This is Jesus’ instruction about how they should respond when they are welcomed. If anyone accepts their message, God’s peace will be upon him. Then, this person would gladly welcome the disciples into his house, and the disciples should stay in his house, eating and drinking whatever the family offers them. This is how God provides food and lodging for his servants on their mission journey. Jesus says, "For the worker deserves his wages." But at that time, the disciples must be careful in two things. 1) Eat and drink whatever they give you; and 2) do not move around from house to house. Maybe, the food they offer is not what you like; or the house is not that big. Even though they offer somewhat strange food to you, don’t judge them according to your own cultural standard. As they accepted you as God's messenger, you show your acceptance by eating what they offer you. Modern day, many believers move around continually, from one mission field to another, looking for a more comfortable mission for them; hopping and hopping continually, from one church to another, looking for a more glamorous church. Jesus says, "Do not move around from house to house." Don’t look for a more convenient or luxurious place, but follow God’s guidance and stay where God designed you to stay. Don’t be like a grasshopper, but be like a tree that is planted by the streams of water, that yields its fruit in season.


            Third, "The kingdom of God is near you" (8-16). In verses 8 through 16, Jesus showed them how they should respond when they were welcomed and when they were not welcomed. Look at verses 8 and 9. "When you enter a town and are welcomed, eat what is set before you. Heal the sick who are there and tell them, ‘The kingdom of God is near you.’" In those days, due to lack of medical knowledge, of medicine and of personal hygiene, people had a various kind of diseases; there was even no dentist either; everyone suffered from diseases. Thereby, helping them with such diseases was a very serious and urgent matter. Jesus gave a direction to his disciples to heal the sick when they were welcomed.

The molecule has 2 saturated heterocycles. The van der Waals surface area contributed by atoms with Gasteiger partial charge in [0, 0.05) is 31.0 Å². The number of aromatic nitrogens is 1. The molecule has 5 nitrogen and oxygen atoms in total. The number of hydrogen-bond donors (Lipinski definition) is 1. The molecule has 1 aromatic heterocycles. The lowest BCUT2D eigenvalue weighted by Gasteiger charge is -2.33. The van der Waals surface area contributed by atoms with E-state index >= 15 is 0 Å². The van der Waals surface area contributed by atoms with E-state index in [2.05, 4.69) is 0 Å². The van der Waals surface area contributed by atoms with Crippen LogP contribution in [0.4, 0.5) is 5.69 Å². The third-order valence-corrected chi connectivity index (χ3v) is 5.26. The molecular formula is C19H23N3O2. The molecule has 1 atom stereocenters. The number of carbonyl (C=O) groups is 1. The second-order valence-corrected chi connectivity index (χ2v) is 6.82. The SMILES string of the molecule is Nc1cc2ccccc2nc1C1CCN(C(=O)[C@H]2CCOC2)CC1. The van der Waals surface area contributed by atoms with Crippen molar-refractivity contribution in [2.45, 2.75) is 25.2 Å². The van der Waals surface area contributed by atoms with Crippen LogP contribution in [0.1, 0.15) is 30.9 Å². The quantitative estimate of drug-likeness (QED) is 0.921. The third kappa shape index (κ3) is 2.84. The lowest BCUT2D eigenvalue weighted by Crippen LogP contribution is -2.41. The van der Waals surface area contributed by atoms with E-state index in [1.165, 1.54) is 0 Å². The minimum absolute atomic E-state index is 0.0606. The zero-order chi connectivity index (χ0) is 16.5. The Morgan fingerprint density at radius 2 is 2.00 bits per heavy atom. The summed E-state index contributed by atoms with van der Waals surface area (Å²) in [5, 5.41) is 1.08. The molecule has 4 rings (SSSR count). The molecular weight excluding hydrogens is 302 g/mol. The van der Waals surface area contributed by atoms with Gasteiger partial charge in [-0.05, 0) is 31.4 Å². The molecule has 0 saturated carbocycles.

And Jesus also gave them the message to preach - "The kingdom of God is near you." Only one Bible study note! I am sure that all the disciples memorized this message completely. The point of this message is "The kingdom of God is Near you" - the "practicality" or "tangibility" or "accessibility" of the kingdom of God. The audience of this message were, of course, the Jews - God-believing people. They talked about the kingdom of God; they said that when they died, they would go to the kingdom of God, and enjoy a wonderful life with God. They said that in the resurrection, they would come back to life and live in the kingdom of God without sorrow, without tears and without pains. That was their dream. Yet, to them, even if they believed in God, even if they attended worship service every week, the kingdom of God was conceptual and theological; the idea of entering the kingdom of God after death just gave them some psychological comfort; it was not real to them. To them, the kingdom of God was far away, which they could not reach, which they would think about really in their death bed. As a result, their life of faith, their life of worship was not real; it was not life-giving; instead, at best, it was formal and religious, not really knowing God's love, not really enjoying a wonderful life in God. To these God-believing people, the disciples would preach the message, "The kingdom of God is near you." They would tell them how practical, how relevant and how real the kingdom of God was in their day to day life.